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Lojong (often translated into English as Mind Training) is a practice in the Tibetan Buddhist tradition based on a set of proverbs formulated in Tibet in the 12th century by Geshe Chekhawa. The practice involves refining and purifying one's intent and way of thinking.

The fifty-nine or so proverbs that form the root text of the Lojong practice are designed as a set of antidotes to undesired mental habits, paranoia, and fixed ideas that cause suffering. They contain both Absolute Bodhicitta suggestions to expand one's viewpoint, such as Find the consciousness you had before you were born and Treat everything you perceive as a dream, and Relative Bodhicitta suggestions for relating to the world in a more constructive way, such as Be grateful to everyone or When everything goes wrong, treat disaster as a way to wake up.

Prominent Teachers who have popularized this practice in the West include Pema Chodron, Ken McLeod, Alan Wallace, Chogyam Trungpa, Geshe Kelsang Gyatso, the 14th Dalai Lama,[1] and Osho (Rajneesh).

History of the practice

The Lojong practice was developed over a 300-year period between 900 and 1200 CE, as part of the Mahayana school of Buddhism. Atisha (982–1054 CE), a Bengali monk, is generally regarded as the originator of the Lojong practice. The practice is described in his book Lamp on the Path to Enlightenment. But the practice is based upon his studies with a Sumatran teacher called Dharmaraksita, author of a well-known text called the Wheel of Sharp Weapons. Atisha journeyed to Sumatra and studied with Dharmarakshita for twelve years. Atisha then returned to teach in India, but at an advanced age accepted an invitation to teach in Tibet, where he stayed for the rest of his life.[2]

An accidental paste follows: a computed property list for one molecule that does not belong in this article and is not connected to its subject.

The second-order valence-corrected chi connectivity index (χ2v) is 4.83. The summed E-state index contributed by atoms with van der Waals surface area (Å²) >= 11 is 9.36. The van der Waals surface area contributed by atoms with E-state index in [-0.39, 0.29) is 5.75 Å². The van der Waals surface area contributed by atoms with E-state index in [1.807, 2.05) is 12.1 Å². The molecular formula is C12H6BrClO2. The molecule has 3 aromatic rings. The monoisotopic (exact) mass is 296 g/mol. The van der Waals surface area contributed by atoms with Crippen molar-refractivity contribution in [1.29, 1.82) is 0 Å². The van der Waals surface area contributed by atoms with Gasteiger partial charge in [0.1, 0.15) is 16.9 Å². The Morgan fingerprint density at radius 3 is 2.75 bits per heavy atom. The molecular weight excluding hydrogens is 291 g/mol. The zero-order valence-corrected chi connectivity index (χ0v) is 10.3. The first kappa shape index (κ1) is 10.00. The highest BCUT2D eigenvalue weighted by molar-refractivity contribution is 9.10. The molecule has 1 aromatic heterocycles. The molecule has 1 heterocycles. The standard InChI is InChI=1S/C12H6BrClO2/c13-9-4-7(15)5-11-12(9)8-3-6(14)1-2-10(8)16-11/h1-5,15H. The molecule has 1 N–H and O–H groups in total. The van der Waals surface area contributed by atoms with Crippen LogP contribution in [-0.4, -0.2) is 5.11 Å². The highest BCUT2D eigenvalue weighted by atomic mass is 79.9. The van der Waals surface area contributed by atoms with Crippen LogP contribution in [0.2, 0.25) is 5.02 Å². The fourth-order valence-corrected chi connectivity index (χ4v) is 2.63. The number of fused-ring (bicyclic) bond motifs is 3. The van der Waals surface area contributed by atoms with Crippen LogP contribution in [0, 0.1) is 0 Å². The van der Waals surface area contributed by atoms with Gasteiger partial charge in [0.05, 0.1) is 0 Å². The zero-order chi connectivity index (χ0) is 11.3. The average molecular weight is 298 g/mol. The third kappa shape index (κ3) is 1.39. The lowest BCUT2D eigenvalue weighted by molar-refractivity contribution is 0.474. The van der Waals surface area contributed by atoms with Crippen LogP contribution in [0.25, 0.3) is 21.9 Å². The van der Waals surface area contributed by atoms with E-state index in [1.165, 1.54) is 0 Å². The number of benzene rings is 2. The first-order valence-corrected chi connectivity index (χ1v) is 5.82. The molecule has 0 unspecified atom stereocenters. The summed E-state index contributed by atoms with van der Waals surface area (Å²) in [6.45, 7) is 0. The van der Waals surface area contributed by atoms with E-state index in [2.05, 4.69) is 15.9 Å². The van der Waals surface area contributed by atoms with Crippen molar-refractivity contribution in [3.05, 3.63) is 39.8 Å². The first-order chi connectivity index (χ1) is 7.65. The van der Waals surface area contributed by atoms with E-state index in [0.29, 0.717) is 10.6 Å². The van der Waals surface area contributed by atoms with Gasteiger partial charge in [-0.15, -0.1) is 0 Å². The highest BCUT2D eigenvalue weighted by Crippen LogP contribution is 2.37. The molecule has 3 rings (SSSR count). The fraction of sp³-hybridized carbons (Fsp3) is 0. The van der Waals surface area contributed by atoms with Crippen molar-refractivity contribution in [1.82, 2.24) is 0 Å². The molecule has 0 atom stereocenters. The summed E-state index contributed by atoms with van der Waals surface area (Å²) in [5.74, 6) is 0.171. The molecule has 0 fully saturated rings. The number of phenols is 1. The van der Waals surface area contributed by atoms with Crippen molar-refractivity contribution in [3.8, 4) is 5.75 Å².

A story is told of Atisha that when he heard that the inhabitants of Tibet were very pleasant and easy to get along with, instead of being delighted, he was concerned that he would not have enough negative emotion to work with in his Lojong practice. So he brought along his ill-tempered Bengali servant-boy, who would criticize him incessantly and was awful to spend time with. Tibetan teachers then like to joke that when Atisha arrived in Tibet, he realized that there was no need after all.

The Lojong proverbs in their present form were composed by Chekawa (1101–1175 CE). According to one account, Geshe Chekhawa saw a text on his cell-mate's bed, open to the phrase: Gain and Victory to Others, Loss and Defeat to Oneself. The phrase struck him and he sought out the author Langri Tangpa (1054–1123) [3]. When he found that Langri Tangpa had died, he studied with one of Langri Tangpa's students, Sharawa, for twelve years.